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    By Kelly Kralles

    Walking a labyrinth has always been in my sphere of influence. Hearing it spoken about, speaking to people that ran it, all going on around me for years. I never actually walked one until now.

    Wow, what a great experience!! The atmosphere generated by the participants was so peaceful, the beautiful flutes and magical music being played by Sonam Targee such a perfect accompaniment. This particular labyrinth was held at a church by the Labyrinth Society.

    I started at the mouth with shoes removed and thought of what I’d like to release or work through while walking the labyrinth. (This is what I was told to do, everyone is very helpful getting you started). Then I started following the person in front of me, stepping one foot at a time, single file, staying on the path or circuit. Taking the turns at first was a study in concentration, but I quickly got the hang of it, so that I could stop thinking about the turns as I approached them.

    About half way through, I started to feel slightly light headed. I started smiling to myself (and possibly to others) as I progressed further, because the feelings were starting to overwhelm the thoughts! As I reached the middle of the labyrinth, I joined the others gathered there to stop and say a quick blessing to the room and to the Universe for helping me find this quiet place in my mind.

    Now it is time to turn around and follow the path or circuit back out. Same feelings coming in waves now, light, airy, slightly dizzy. No room for actual thoughts anymore at all. Moving around others now too as I work back, so effortless to continue around each other without thinking about who was going to move where.

    Following one foot in front of the other, around and around until coming out again. Thank goodness for the chairs, had to go sit down, close my eyes and stay with the feelings for as long as possible. What a treat!!

    I have been around energy work and am a Wellness facilitator, so I am more sensitive to energy than some. I can honestly say, this was so much fun in more than just an energy sense. It really clears the head and allows you to concentrate on nothing but where your feet are going for just a little while. We all need that for balance and restoration. I highly recommend walking a labyrinth if given the opportunity.

    Go to the labyrinthsociety.org for more on how to find the next labyrinth walk!

    Five Steps To Finding Your Groove

    This is a great reminder of some easy basic things to do to change your daily routine so that you are functioning at a higher level. How great would it be to find that sweet spot or groove in your life where you are not being drained of energy while performing at your peak!!?

    Mindful magazine author Christine Carter wrote:

    1. Take Recess
      When we give ourselves a break from overwork, we increase our brain power and convert stress into productive and creative energy. Have some playtime.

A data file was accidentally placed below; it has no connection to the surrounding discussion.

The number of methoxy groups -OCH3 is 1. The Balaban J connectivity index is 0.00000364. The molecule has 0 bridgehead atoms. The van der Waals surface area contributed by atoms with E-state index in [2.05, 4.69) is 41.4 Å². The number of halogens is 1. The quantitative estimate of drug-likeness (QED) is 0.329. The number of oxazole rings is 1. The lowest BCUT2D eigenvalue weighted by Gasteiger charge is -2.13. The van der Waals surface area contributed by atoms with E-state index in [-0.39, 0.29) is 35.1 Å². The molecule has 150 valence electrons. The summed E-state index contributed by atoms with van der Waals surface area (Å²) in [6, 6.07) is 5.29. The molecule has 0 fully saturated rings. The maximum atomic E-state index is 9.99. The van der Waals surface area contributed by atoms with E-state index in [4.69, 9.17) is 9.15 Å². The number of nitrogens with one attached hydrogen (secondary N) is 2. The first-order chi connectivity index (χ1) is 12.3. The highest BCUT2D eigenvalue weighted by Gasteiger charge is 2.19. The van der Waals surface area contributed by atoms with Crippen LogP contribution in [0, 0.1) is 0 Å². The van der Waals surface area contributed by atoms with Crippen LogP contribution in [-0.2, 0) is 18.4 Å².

Take a good old fashioned recess after 60-90 minutes of hard work. Rest. What do you find rejuvenating? Reading? Napping? Looking at interesting things on the internet? Sitting in the sun? Whatever it is, it must be restful and fun, it can’t be “instrumental” in any way.

    1. Switch Autopilot On
      This doesn’t mean being “Mindless” and bumping into walls because we don’t know where we are. It’s about using our brain’s natural ability to run on well-grooved habits, which are more powerful than will power in carrying life’s burdens.
    1. Unshackle Yourself
      Take time to break free from things that tax us, like our smartphone’s constant siren’s song. It opens the door to more joy, and it’s much simpler to do than you think.

      We need to play! We need to laugh and delight in the small things. We need to play peek-a-boo with babies. We need to sing our favorite song at the top of our lungs! We need to dance with our children, lovers and friends!

    1. Cultivate Relationships
      What are friends for? Lots of things. It’s a cliché and it may sound hokey, but life is simply hard to pull off all by ourselves, and there is solid science that tells us our brain is healthier when we nurture our connections to others. It is also being proven as we speak, that maintaining connection to others prolongs your lifespanJ
    1. Tolerate Some Discomfort
      Do what it takes to develop mastery, which makes hard things easy; have the courage to follow your passion and purpose; learn how to bounce back when the going gets rough.
      Let yourself rest, and choose to live more like an olive tree- which bears fruit for centuries-rather than like your smartphone, which is built to last only a couple of years.

    When we judge our worth by how busy we are, we start to believe that if we’re not busy, we’re not worthwhile. Don’t let exhaustion become a trophy.

    Mindful magazine can be found at Mindful.org